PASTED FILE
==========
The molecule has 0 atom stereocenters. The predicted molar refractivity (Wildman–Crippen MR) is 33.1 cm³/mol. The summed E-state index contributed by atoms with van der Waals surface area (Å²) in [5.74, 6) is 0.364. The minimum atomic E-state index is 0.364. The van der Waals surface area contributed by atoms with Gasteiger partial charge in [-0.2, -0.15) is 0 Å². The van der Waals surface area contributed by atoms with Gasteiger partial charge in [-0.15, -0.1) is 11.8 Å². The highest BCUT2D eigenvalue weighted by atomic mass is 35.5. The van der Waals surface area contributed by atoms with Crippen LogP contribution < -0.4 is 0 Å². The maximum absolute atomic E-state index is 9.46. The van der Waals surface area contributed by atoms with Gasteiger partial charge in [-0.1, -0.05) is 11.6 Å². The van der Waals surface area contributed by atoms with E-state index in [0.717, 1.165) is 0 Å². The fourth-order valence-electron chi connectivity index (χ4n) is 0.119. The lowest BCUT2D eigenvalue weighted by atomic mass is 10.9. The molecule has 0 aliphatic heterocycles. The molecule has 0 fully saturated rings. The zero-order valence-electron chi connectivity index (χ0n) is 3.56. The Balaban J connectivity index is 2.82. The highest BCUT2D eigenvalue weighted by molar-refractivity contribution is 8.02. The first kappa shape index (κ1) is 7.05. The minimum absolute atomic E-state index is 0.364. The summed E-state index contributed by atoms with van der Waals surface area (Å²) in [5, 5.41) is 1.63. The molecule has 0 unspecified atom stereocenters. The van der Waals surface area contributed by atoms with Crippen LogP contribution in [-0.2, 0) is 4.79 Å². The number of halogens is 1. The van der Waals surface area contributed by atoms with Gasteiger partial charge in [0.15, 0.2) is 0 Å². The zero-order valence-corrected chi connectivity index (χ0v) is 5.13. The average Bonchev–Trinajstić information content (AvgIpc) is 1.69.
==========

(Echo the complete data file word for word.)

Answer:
The molecule has 0 atom stereocenters. The predicted molar refractivity (Wildman–Crippen MR) is 33.1 cm³/mol. The summed E-state index contributed by atoms with van der Waals surface area (Å²) in [5.74, 6) is 0.364. The minimum atomic E-state index is 0.364. The van der Waals surface area contributed by atoms with Gasteiger partial charge in [-0.2, -0.15) is 0 Å². The van der Waals surface area contributed by atoms with Gasteiger partial charge in [-0.15, -0.1) is 11.8 Å². The highest BCUT2D eigenvalue weighted by atomic mass is 35.5. The van der Waals surface area contributed by atoms with Crippen LogP contribution < -0.4 is 0 Å². The maximum absolute atomic E-state index is 9.46. The van der Waals surface area contributed by atoms with Gasteiger partial charge in [-0.1, -0.05) is 11.6 Å². The van der Waals surface area contributed by atoms with E-state index in [0.717, 1.165) is 0 Å². The fourth-order valence-electron chi connectivity index (χ4n) is 0.119. The lowest BCUT2D eigenvalue weighted by atomic mass is 10.9. The molecule has 0 aliphatic heterocycles. The molecule has 0 fully saturated rings. The zero-order valence-electron chi connectivity index (χ0n) is 3.56. The Balaban J connectivity index is 2.82. The highest BCUT2D eigenvalue weighted by molar-refractivity contribution is 8.02. The first kappa shape index (κ1) is 7.05. The minimum absolute atomic E-state index is 0.364. The summed E-state index contributed by atoms with van der Waals surface area (Å²) in [5, 5.41) is 1.63. The molecule has 0 unspecified atom stereocenters. The van der Waals surface area contributed by atoms with Crippen LogP contribution in [-0.2, 0) is 4.79 Å². The number of halogens is 1. The van der Waals surface area contributed by atoms with Gasteiger partial charge in [0.15, 0.2) is 0 Å². The zero-order valence-corrected chi connectivity index (χ0v) is 5.13. The average Bonchev–Trinajstić information content (AvgIpc) is 1.69.